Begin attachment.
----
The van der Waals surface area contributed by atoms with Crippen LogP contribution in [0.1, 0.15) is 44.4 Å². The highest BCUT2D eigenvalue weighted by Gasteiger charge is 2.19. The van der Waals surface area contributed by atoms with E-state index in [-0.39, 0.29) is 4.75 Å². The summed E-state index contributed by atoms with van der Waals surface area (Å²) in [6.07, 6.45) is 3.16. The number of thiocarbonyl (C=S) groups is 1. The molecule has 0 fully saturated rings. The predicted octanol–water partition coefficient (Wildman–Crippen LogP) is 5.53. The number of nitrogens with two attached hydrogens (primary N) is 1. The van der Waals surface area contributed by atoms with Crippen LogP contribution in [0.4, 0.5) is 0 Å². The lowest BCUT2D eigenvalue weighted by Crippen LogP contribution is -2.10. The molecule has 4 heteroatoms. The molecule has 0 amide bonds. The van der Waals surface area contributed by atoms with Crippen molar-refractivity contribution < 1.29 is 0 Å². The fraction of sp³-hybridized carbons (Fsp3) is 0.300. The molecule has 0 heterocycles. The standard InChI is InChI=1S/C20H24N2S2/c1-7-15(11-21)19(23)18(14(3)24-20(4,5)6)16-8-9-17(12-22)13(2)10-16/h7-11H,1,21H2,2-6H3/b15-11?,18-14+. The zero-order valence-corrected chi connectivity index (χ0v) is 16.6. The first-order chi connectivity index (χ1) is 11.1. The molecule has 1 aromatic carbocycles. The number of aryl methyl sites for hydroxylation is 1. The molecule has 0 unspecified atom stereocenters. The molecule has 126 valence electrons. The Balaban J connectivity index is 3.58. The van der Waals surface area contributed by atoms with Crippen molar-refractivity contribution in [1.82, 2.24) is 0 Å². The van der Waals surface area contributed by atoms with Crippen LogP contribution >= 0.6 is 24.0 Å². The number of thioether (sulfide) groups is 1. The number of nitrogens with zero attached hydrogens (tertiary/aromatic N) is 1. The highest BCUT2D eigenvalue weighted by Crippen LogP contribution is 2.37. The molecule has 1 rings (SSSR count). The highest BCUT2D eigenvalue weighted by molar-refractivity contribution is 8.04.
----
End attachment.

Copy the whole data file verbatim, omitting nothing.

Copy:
The van der Waals surface area contributed by atoms with Crippen LogP contribution in [0.1, 0.15) is 44.4 Å². The highest BCUT2D eigenvalue weighted by Gasteiger charge is 2.19. The van der Waals surface area contributed by atoms with E-state index in [-0.39, 0.29) is 4.75 Å². The summed E-state index contributed by atoms with van der Waals surface area (Å²) in [6.07, 6.45) is 3.16. The number of thiocarbonyl (C=S) groups is 1. The molecule has 0 fully saturated rings. The predicted octanol–water partition coefficient (Wildman–Crippen LogP) is 5.53. The number of nitrogens with two attached hydrogens (primary N) is 1. The van der Waals surface area contributed by atoms with Crippen LogP contribution in [0.4, 0.5) is 0 Å². The lowest BCUT2D eigenvalue weighted by Crippen LogP contribution is -2.10. The molecule has 4 heteroatoms. The molecule has 0 amide bonds. The van der Waals surface area contributed by atoms with Crippen molar-refractivity contribution < 1.29 is 0 Å². The fraction of sp³-hybridized carbons (Fsp3) is 0.300. The molecule has 0 heterocycles. The standard InChI is InChI=1S/C20H24N2S2/c1-7-15(11-21)19(23)18(14(3)24-20(4,5)6)16-8-9-17(12-22)13(2)10-16/h7-11H,1,21H2,2-6H3/b15-11?,18-14+. The zero-order valence-corrected chi connectivity index (χ0v) is 16.6. The first-order chi connectivity index (χ1) is 11.1. The molecule has 1 aromatic carbocycles. The number of aryl methyl sites for hydroxylation is 1. The molecule has 0 unspecified atom stereocenters. The molecule has 126 valence electrons. The Balaban J connectivity index is 3.58. The van der Waals surface area contributed by atoms with Crippen molar-refractivity contribution in [1.82, 2.24) is 0 Å². The van der Waals surface area contributed by atoms with Crippen LogP contribution >= 0.6 is 24.0 Å². The number of thioether (sulfide) groups is 1. The number of nitrogens with zero attached hydrogens (tertiary/aromatic N) is 1. The highest BCUT2D eigenvalue weighted by Crippen LogP contribution is 2.37. The molecule has 1 rings (SSSR count). The highest BCUT2D eigenvalue weighted by molar-refractivity contribution is 8.04.